Optical Time-Domain Reflectometry (OTDR)

An optical time-domain reflectometer (OTDR) is an optoelectronic instrument used to characterize optical fibres. It injects series of optical pulses into the fibre that is being tested and detects at the same fibre end the returning light that has been scattered or reflected back from points along the fibre. It performs an efficient, precise and wide analysis of the fibre characteristics.

A laser diode launches light into one end of the optical fibre and a photo diode measures the returning light. The backscattered signal provides relevant information about events along the fibre. The signal is influenced by both the attenuation and reflections which the injected laser pulse experiences on its way through the fibre. If a certain area within the fibre has a higher degree of attenuation or reflection, for instance caused by a bending or a fibre connector respectively, this is detected by certain differences in the backscattered signals. The velocity of the light pulse is known and the exact location of the event can therefore be determined on the basis of the time difference between the injection of the light and the return of the backscattered signal.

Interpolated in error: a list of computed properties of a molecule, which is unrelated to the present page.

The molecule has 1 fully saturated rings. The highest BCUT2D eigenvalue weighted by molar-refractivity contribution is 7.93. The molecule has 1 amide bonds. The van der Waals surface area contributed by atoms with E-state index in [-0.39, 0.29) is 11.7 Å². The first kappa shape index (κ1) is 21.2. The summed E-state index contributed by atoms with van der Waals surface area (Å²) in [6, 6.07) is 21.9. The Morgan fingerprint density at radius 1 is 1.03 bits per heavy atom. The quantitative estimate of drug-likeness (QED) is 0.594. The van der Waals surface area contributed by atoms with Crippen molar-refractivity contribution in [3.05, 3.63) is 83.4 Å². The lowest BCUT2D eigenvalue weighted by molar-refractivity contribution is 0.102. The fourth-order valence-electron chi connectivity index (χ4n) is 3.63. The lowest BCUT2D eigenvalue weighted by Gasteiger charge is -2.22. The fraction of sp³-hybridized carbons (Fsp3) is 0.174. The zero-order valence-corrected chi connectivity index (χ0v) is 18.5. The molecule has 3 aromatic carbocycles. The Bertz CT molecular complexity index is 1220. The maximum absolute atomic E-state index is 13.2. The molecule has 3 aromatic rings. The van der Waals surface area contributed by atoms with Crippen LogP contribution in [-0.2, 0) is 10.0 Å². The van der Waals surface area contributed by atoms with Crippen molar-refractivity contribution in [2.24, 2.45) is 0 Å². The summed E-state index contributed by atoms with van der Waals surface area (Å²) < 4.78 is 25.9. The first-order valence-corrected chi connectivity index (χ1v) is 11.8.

Coherent Rayleigh OTDR

Our system utilizes a coherent Rayleigh-OTDR technique. Short laser pulses are generated at 1,55 μm wavelength, amplified and launched into the fibre with repetition rates up to 4 kHz.

The returning Rayleigh backscattering signal can be observed at the same fibre end in form of a reflectogram in which the time delay of signal incidence is shown as distance on the cable. A highly coherent laser is used in order to increase the sensitivity. Due to this high level of coherence, an interference pattern can be observed in the backscattered signal (fingerprint). Vibrations cause temporary changes in this interference pattern.
The challenge involved in detecting third-party interference is to understand and filter different events caused, for instance, by manual or machine digging. Every kind of incident causes certain vibrations and changes the backscattering signals accordingly. When the optical signals are received, the signal patterns are digitalized and analyzed in a computer unit.

The patterns pass through digital filters in which a special and very complex algorithm is implemented and are then compared with samples stored in the library. After classifying the event, the system sends an alarm to the system operator.